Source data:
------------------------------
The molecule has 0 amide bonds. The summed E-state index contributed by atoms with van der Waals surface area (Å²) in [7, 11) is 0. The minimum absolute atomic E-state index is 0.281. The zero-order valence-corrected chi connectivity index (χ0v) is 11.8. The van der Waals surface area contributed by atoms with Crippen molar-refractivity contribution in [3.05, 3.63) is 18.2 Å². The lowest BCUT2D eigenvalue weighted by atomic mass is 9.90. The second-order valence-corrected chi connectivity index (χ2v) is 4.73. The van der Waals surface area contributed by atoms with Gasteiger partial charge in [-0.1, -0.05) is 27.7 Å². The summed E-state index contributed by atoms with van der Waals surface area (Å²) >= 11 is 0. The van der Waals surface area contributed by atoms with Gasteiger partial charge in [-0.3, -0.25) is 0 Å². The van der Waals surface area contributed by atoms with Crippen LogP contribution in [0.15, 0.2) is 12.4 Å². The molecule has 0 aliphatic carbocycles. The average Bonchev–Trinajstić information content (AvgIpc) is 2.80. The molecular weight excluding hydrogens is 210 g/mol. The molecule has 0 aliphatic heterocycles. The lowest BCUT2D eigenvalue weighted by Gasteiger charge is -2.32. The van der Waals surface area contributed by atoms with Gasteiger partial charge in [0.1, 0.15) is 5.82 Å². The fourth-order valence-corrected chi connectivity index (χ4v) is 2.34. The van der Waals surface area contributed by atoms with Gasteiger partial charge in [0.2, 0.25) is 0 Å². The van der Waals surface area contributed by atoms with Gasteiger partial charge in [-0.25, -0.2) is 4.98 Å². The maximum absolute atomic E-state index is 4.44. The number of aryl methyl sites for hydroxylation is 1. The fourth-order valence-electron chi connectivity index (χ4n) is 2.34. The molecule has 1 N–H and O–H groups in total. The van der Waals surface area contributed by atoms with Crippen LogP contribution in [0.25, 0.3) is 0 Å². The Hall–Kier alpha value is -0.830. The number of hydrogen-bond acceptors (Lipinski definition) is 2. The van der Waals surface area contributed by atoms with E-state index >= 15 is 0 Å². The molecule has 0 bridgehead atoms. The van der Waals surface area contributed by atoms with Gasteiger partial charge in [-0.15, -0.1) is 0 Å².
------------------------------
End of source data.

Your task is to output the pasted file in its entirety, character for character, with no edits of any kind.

The molecule has 0 amide bonds. The summed E-state index contributed by atoms with van der Waals surface area (Å²) in [7, 11) is 0. The minimum absolute atomic E-state index is 0.281. The zero-order valence-corrected chi connectivity index (χ0v) is 11.8. The van der Waals surface area contributed by atoms with Crippen molar-refractivity contribution in [3.05, 3.63) is 18.2 Å². The lowest BCUT2D eigenvalue weighted by atomic mass is 9.90. The second-order valence-corrected chi connectivity index (χ2v) is 4.73. The van der Waals surface area contributed by atoms with Gasteiger partial charge in [-0.1, -0.05) is 27.7 Å². The summed E-state index contributed by atoms with van der Waals surface area (Å²) >= 11 is 0. The van der Waals surface area contributed by atoms with Gasteiger partial charge in [-0.3, -0.25) is 0 Å². The van der Waals surface area contributed by atoms with Crippen LogP contribution in [0.15, 0.2) is 12.4 Å². The molecule has 0 aliphatic carbocycles. The average Bonchev–Trinajstić information content (AvgIpc) is 2.80. The molecular weight excluding hydrogens is 210 g/mol. The molecule has 0 aliphatic heterocycles. The lowest BCUT2D eigenvalue weighted by Gasteiger charge is -2.32. The van der Waals surface area contributed by atoms with Gasteiger partial charge in [0.1, 0.15) is 5.82 Å². The fourth-order valence-corrected chi connectivity index (χ4v) is 2.34. The van der Waals surface area contributed by atoms with Gasteiger partial charge in [0.2, 0.25) is 0 Å². The van der Waals surface area contributed by atoms with Gasteiger partial charge in [-0.25, -0.2) is 4.98 Å². The maximum absolute atomic E-state index is 4.44. The number of aryl methyl sites for hydroxylation is 1. The fourth-order valence-electron chi connectivity index (χ4n) is 2.34. The molecule has 1 N–H and O–H groups in total. The van der Waals surface area contributed by atoms with Crippen LogP contribution in [0.25, 0.3) is 0 Å². The Hall–Kier alpha value is -0.830. The number of hydrogen-bond acceptors (Lipinski definition) is 2. The van der Waals surface area contributed by atoms with E-state index >= 15 is 0 Å². The molecule has 0 bridgehead atoms. The van der Waals surface area contributed by atoms with Gasteiger partial charge in [-0.15, -0.1) is 0 Å².